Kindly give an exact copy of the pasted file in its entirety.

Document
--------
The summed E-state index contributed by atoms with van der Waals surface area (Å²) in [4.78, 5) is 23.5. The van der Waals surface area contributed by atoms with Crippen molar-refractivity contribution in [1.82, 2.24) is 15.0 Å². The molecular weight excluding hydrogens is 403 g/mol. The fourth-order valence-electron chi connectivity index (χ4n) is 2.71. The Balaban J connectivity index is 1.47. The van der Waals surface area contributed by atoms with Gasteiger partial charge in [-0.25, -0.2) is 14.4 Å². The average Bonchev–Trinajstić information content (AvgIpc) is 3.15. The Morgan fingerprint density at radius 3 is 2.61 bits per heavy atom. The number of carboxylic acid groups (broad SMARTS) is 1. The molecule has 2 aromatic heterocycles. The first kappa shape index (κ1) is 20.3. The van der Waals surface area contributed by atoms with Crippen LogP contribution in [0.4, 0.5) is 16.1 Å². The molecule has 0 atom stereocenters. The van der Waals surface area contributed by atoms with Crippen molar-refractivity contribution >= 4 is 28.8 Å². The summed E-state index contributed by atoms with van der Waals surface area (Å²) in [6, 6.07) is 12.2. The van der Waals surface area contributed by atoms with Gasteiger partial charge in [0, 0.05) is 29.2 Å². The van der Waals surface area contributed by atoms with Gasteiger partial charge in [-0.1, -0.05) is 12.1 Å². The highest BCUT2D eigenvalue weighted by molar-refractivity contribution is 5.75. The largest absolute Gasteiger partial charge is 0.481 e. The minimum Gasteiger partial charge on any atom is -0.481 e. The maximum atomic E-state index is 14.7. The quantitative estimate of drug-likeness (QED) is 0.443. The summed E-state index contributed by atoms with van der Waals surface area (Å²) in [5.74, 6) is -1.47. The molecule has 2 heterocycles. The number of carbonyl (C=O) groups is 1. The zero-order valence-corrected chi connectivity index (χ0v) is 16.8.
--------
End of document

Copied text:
The summed E-state index contributed by atoms with van der Waals surface area (Å²) in [4.78, 5) is 23.5. The van der Waals surface area contributed by atoms with Crippen molar-refractivity contribution in [1.82, 2.24) is 15.0 Å². The molecular weight excluding hydrogens is 403 g/mol. The fourth-order valence-electron chi connectivity index (χ4n) is 2.71. The Balaban J connectivity index is 1.47. The van der Waals surface area contributed by atoms with Gasteiger partial charge in [-0.25, -0.2) is 14.4 Å². The average Bonchev–Trinajstić information content (AvgIpc) is 3.15. The Morgan fingerprint density at radius 3 is 2.61 bits per heavy atom. The number of carboxylic acid groups (broad SMARTS) is 1. The molecule has 2 aromatic heterocycles. The first kappa shape index (κ1) is 20.3. The van der Waals surface area contributed by atoms with Crippen LogP contribution in [0.4, 0.5) is 16.1 Å². The molecule has 0 atom stereocenters. The van der Waals surface area contributed by atoms with Crippen molar-refractivity contribution >= 4 is 28.8 Å². The summed E-state index contributed by atoms with van der Waals surface area (Å²) in [6, 6.07) is 12.2. The van der Waals surface area contributed by atoms with Gasteiger partial charge in [0, 0.05) is 29.2 Å². The van der Waals surface area contributed by atoms with Gasteiger partial charge in [-0.1, -0.05) is 12.1 Å². The highest BCUT2D eigenvalue weighted by molar-refractivity contribution is 5.75. The largest absolute Gasteiger partial charge is 0.481 e. The minimum Gasteiger partial charge on any atom is -0.481 e. The maximum atomic E-state index is 14.7. The quantitative estimate of drug-likeness (QED) is 0.443. The summed E-state index contributed by atoms with van der Waals surface area (Å²) in [5.74, 6) is -1.47. The molecule has 2 heterocycles. The number of carbonyl (C=O) groups is 1. The zero-order valence-corrected chi connectivity index (χ0v) is 16.8.